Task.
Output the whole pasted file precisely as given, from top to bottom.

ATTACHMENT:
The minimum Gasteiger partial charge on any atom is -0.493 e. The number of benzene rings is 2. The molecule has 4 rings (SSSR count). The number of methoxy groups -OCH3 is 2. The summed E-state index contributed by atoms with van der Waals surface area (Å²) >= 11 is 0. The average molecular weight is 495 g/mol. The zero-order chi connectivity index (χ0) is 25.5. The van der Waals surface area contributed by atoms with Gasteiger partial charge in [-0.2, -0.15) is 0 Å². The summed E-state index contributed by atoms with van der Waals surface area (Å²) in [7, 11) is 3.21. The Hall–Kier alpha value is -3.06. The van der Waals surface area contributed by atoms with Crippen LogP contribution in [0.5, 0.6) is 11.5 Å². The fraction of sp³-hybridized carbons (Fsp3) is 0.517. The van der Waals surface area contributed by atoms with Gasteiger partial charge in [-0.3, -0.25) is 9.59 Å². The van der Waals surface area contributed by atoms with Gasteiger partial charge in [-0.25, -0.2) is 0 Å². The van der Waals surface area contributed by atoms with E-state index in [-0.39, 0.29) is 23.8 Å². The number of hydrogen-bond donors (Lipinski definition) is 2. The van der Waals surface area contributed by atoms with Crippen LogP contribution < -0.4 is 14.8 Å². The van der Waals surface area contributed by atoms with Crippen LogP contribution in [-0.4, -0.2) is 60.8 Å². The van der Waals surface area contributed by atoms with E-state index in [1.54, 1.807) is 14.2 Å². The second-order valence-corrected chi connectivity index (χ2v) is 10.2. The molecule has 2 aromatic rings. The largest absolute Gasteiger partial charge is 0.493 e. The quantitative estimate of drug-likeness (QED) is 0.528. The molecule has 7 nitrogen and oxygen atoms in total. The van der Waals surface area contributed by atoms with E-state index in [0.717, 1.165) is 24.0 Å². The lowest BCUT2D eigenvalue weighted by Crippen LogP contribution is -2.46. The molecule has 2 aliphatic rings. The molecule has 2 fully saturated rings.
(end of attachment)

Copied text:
The minimum Gasteiger partial charge on any atom is -0.493 e. The number of benzene rings is 2. The molecule has 4 rings (SSSR count). The number of methoxy groups -OCH3 is 2. The summed E-state index contributed by atoms with van der Waals surface area (Å²) >= 11 is 0. The average molecular weight is 495 g/mol. The zero-order chi connectivity index (χ0) is 25.5. The van der Waals surface area contributed by atoms with Gasteiger partial charge in [-0.2, -0.15) is 0 Å². The summed E-state index contributed by atoms with van der Waals surface area (Å²) in [7, 11) is 3.21. The Hall–Kier alpha value is -3.06. The van der Waals surface area contributed by atoms with Crippen LogP contribution in [0.5, 0.6) is 11.5 Å². The fraction of sp³-hybridized carbons (Fsp3) is 0.517. The van der Waals surface area contributed by atoms with Gasteiger partial charge in [-0.3, -0.25) is 9.59 Å². The van der Waals surface area contributed by atoms with Gasteiger partial charge in [-0.25, -0.2) is 0 Å². The van der Waals surface area contributed by atoms with E-state index in [-0.39, 0.29) is 23.8 Å². The number of hydrogen-bond donors (Lipinski definition) is 2. The van der Waals surface area contributed by atoms with Crippen LogP contribution < -0.4 is 14.8 Å². The van der Waals surface area contributed by atoms with Crippen LogP contribution in [-0.4, -0.2) is 60.8 Å². The van der Waals surface area contributed by atoms with E-state index in [1.54, 1.807) is 14.2 Å². The second-order valence-corrected chi connectivity index (χ2v) is 10.2. The molecule has 2 aromatic rings. The largest absolute Gasteiger partial charge is 0.493 e. The quantitative estimate of drug-likeness (QED) is 0.528. The molecule has 7 nitrogen and oxygen atoms in total. The van der Waals surface area contributed by atoms with E-state index in [0.717, 1.165) is 24.0 Å². The lowest BCUT2D eigenvalue weighted by Crippen LogP contribution is -2.46. The molecule has 2 aliphatic rings. The molecule has 2 fully saturated rings.